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Pre-Raphaelite Welsh landscape acquired by Amgueddfa Cymru - National Museum Wales

Amgueddfa Cymru – National Museum Wales has bought a significant Pre-Raphaelite painting of a north Wales landscape, thanks to support from the Art Fund and private donors. Sandbanks on the Mawddach, Barmouth (1863-4) by John Ingle Lee  is an impressive example of a Welsh landscape during the Victorian period.

The oil painting is a dramatic view of the Mawddach Estuary, an area to the south of Snowdonia National Park in north-west Wales. Lee’s painting looks eastwards and inland from a viewpoint above Barmouth known as the ‘Panorama View’.

Surviving works by John Ingle Lee (1839-1882) are very rare, yet his art is increasingly recognised and sought after and his paintings are ambitious examples of a young Liverpool artist embracing Pre-Raphaelitism in its prime.

Born in Liverpool in 1839, John was the fifth of seven children. The family business eventually grew to become George Henry Lee’s, a renowned Liverpool department store run by John’s two eldest brothers. Lee first exhibited at the Liverpool Academy in 1859, and from 1863 exhibited regularly at the Royal Academy in London. Although perhaps too young to participate in the important Pre-Raphaelite exhibitions of 1857, ambitious works such as the Walker Art Gallery’s Sweethearts and Wives, probably his best-known painting, were unmistakably aligned with Pre-Raphaelite techniques and ideology.

The Panorama View, within a mile of Barmouth, has been called ‘one of the grandest views in Wales’. The whole of the estuary can be seen at one glance. The painting captures the full impact of the view and the vastness of the expanse ahead. Swirling rainclouds hide Cadair Idris from view and create opalescent light effects on the waters of the estuary, where tide and river wash over an ever-changing bed of mudflats and sandbanks.

Andrew Renton, Keeper of Art, Amgueddfa Cymru – National Museum Wales said:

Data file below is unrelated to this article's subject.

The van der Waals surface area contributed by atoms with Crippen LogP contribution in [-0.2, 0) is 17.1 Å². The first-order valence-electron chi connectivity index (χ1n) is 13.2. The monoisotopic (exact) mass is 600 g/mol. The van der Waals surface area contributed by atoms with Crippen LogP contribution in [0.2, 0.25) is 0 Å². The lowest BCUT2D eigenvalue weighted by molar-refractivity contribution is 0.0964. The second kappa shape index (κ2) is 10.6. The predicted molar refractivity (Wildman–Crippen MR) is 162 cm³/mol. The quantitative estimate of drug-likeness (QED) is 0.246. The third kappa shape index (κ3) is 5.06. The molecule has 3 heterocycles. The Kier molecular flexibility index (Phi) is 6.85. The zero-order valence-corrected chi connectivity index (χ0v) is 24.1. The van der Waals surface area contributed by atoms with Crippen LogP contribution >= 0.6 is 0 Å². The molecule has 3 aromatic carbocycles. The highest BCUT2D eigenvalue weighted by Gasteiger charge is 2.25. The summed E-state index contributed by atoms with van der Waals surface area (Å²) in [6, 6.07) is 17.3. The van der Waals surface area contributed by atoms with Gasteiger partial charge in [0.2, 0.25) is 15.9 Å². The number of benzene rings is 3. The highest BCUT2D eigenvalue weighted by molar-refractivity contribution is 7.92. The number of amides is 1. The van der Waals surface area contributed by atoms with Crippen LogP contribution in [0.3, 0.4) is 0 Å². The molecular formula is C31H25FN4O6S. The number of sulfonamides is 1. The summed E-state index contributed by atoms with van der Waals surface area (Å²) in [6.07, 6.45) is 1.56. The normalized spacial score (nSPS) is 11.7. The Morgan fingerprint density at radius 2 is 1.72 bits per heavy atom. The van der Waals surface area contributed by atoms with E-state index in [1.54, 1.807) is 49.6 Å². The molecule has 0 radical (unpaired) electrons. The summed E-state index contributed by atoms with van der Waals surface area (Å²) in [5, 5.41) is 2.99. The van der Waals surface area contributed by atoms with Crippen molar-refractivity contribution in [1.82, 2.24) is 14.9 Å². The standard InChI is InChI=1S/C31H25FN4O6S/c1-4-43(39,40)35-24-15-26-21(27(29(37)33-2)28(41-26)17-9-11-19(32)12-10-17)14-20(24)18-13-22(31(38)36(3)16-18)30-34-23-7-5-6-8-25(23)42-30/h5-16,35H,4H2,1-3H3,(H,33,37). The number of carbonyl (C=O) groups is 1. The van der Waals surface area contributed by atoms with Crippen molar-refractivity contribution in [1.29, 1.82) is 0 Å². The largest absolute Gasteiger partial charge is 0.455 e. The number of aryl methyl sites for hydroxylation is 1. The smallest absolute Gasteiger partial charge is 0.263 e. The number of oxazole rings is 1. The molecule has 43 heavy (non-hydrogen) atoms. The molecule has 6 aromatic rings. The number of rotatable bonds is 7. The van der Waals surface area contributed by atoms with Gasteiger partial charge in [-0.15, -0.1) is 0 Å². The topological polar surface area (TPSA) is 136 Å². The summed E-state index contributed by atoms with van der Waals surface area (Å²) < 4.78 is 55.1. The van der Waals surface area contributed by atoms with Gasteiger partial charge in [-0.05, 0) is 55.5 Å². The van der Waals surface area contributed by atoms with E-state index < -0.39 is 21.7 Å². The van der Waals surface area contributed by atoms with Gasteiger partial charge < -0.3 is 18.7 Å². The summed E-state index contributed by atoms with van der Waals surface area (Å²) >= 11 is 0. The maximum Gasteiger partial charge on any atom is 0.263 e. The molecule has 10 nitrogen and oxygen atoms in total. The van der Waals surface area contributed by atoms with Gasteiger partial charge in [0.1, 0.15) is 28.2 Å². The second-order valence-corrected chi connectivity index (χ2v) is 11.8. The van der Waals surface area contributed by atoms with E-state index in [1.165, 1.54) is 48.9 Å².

“We’re hugely grateful to the Art Fund and private donors whose generous support has made this acquisition possible.

“The acquisition is an important addition to Amgueddfa Cymru's outstanding collection of Welsh landscape art. It depicts an iconic vista which is significant in the history of Welsh art and literary culture, as well as making an imposing statement about the role of Wales in Victorian art and Pre-Raphaelitism.

“We have extensive collections of eighteenth- and twentieth-century views of north Wales, but Victorian landscapes are underrepresented. It was a crucial period of development in that genre. In the mid-nineteenth century, with increasing accessibility to remote areas by train or road, Lee was one of a growing number of artist tourists leaving industrial heartlands such as Liverpool, Manchester and Birmingham for the ‘unspoilt’ wilderness of north-west Wales.

“Many were drawn to the mountains of Snowdonia and Lee followed in the footsteps of numerous great British landscape artists and writers. In going to the Mawddach Estuary, Lee followed in the footsteps of Richard Wilson, John Varley and John Sell Cotman.

"Sandbanks on the Mawddach, Barmouth shows the continuation of that legacy at the dawn of the industrial age.”

Stephen Deuchar, Art Fund director, said: “This painting’s subject matter and history make it a very appropriate acquisition for Amgueddfa Cymru - National Museum Wales., and we’re pleased to have been of help. To see it alongside the Museum’s other works evoking the striking beauty of the Welsh landscape will be a delight”

The oil on canvas is now on display in the art galleries at National Museum Cardiff, where you can see other important examples of Pre-Raphaelite art, as well as other landscape painters of the time.

Amgueddfa Cymru – National Museum Wales operates seven national museums in Wales. These are National Museum Cardiff, St Fagans National History Museum, the National Roman Legion Museum, Big Pit National Coal Museum, the National Wool Museum, the National Slate Museum and the National Waterfront Museum. Entry to each museum is free thanks to the support of the Welsh Government.




For further information, please contact Lleucu Cooke on (029) 2057 3175 or